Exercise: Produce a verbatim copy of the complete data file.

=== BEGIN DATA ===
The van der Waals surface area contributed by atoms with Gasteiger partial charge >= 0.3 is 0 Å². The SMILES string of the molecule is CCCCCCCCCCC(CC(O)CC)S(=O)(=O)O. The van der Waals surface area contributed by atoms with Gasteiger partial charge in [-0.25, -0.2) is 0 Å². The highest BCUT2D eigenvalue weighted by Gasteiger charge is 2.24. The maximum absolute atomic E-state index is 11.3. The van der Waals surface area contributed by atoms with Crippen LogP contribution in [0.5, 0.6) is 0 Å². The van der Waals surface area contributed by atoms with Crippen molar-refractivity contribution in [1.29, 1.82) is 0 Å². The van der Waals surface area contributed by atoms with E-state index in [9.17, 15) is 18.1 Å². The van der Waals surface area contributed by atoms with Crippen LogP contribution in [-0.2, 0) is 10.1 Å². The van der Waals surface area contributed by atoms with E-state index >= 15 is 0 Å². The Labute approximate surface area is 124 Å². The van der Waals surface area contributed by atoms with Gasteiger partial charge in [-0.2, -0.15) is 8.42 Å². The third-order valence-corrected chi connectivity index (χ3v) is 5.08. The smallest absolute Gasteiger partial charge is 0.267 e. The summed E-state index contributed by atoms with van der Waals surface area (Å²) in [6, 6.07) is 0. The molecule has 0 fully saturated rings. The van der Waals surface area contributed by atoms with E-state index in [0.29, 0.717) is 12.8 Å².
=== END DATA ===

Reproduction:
The van der Waals surface area contributed by atoms with Gasteiger partial charge >= 0.3 is 0 Å². The SMILES string of the molecule is CCCCCCCCCCC(CC(O)CC)S(=O)(=O)O. The van der Waals surface area contributed by atoms with Gasteiger partial charge in [-0.25, -0.2) is 0 Å². The highest BCUT2D eigenvalue weighted by Gasteiger charge is 2.24. The maximum absolute atomic E-state index is 11.3. The van der Waals surface area contributed by atoms with Crippen LogP contribution in [0.5, 0.6) is 0 Å². The van der Waals surface area contributed by atoms with Crippen molar-refractivity contribution in [1.29, 1.82) is 0 Å². The van der Waals surface area contributed by atoms with E-state index in [9.17, 15) is 18.1 Å². The van der Waals surface area contributed by atoms with Crippen LogP contribution in [-0.2, 0) is 10.1 Å². The van der Waals surface area contributed by atoms with E-state index >= 15 is 0 Å². The Labute approximate surface area is 124 Å². The van der Waals surface area contributed by atoms with Gasteiger partial charge in [-0.2, -0.15) is 8.42 Å². The third-order valence-corrected chi connectivity index (χ3v) is 5.08. The smallest absolute Gasteiger partial charge is 0.267 e. The summed E-state index contributed by atoms with van der Waals surface area (Å²) in [6, 6.07) is 0. The molecule has 0 fully saturated rings. The van der Waals surface area contributed by atoms with E-state index in [0.29, 0.717) is 12.8 Å².